After creating our Bitrise account, we can add our app to Bitrise by following through the full set up wizard. Bitrise is specifically designed for mobile, the detailed wizard helping with pretty much all of the heavy lifting. Once complete and on the dashboard page for our project, the navigation banner should be visible, giving us access to all of the customisation we need.
Entering into the ‘workflow’ area, we will be able to fine tune the default generated workflow as well as add any extra workflows we will need. Each workflow can be triggered at different times, so we could have one that runs for pull requests and another for tagged commits as an example.
For our build we will need:
- Activate SSH key to set up SSH access to our source code.
- Git clone repository to retrieve our source code.
- Install missing Android SDK components to ensure the Android SDK is available and updated.
Gradle Runner to run a Gradle task of our choice, where we should set the ‘Gradle task to run’ to
Gradle Unit Test to run unit tests with Gradle, where we should set the ‘Test task’ to
- Deploy to Bitrise.io to deploy files and attach them to the Bitrise build page.
This covers a basic workflow that matches the one we created for Circle CI above. More advanced workflows can easily be put together using the many steps available, which are open source and viewable on GitHub. 🚀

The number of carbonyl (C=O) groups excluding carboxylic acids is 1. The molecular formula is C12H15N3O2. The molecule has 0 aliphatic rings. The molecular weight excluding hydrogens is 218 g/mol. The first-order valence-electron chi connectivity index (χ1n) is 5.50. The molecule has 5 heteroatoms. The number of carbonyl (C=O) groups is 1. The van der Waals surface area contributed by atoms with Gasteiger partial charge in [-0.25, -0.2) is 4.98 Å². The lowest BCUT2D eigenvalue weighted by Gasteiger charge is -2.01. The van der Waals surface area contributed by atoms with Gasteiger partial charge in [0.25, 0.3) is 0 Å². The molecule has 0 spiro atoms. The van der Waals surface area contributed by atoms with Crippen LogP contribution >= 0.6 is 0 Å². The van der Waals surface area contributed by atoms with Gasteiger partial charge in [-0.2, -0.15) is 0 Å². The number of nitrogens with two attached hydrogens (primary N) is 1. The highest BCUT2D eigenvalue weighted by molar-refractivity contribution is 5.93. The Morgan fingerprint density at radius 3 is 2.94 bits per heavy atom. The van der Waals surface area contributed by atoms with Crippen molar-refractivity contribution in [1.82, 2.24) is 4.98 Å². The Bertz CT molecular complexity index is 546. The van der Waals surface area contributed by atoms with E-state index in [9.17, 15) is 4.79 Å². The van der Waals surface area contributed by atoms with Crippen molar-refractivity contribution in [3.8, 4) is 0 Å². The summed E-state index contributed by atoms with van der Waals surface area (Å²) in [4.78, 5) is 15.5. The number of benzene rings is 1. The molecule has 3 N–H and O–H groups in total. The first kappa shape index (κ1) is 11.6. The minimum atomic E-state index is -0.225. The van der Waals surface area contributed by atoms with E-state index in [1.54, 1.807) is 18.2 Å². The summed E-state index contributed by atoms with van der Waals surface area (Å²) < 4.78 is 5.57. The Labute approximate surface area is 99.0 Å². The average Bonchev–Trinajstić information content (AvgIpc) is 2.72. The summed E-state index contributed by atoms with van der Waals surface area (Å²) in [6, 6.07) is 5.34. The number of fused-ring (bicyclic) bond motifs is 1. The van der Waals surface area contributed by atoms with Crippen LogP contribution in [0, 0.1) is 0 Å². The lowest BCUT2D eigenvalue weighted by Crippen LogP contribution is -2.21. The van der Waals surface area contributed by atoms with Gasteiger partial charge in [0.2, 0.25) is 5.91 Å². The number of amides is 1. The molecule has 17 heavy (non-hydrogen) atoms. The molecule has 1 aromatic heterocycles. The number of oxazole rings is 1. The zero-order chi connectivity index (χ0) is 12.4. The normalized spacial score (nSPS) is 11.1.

Both Circle CI and Bitrise are very powerful and capable CI tools that apply well to Android development. Both solutions also work well for iOS development, allowing teams that develop for both platforms to use the same tool and subscription.
Circle CI has a more generous free tier in terms of usage, is highly customisable and will be very familiar with those used to configuring CI with a YAML file. Bitrise has more mobile specific plugins available out-of-the-box, allows configuration via the web UI and has a much more user-friendly interface.
It is important to find the right CI tool for the job by trying out the different options. When it comes to CI everyone will have a personal preference and this plays an important role in the decision of which one to use. It is even worth thinking about using CI for solo projects, although there is a set up and maintenance cost, it is still very valuable knowing that the project builds and that all tests are passing.
What do you think about CI? Do you prefer Circle CI, Bitrise or one of the other options? Do you have any thoughts on setting up CI for an Android project that haven’t been discussed here? Feel free to let me know your thoughts, comments or feedback on Twitter @lordcodes.
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Thanks for reading and happy coding! 🙏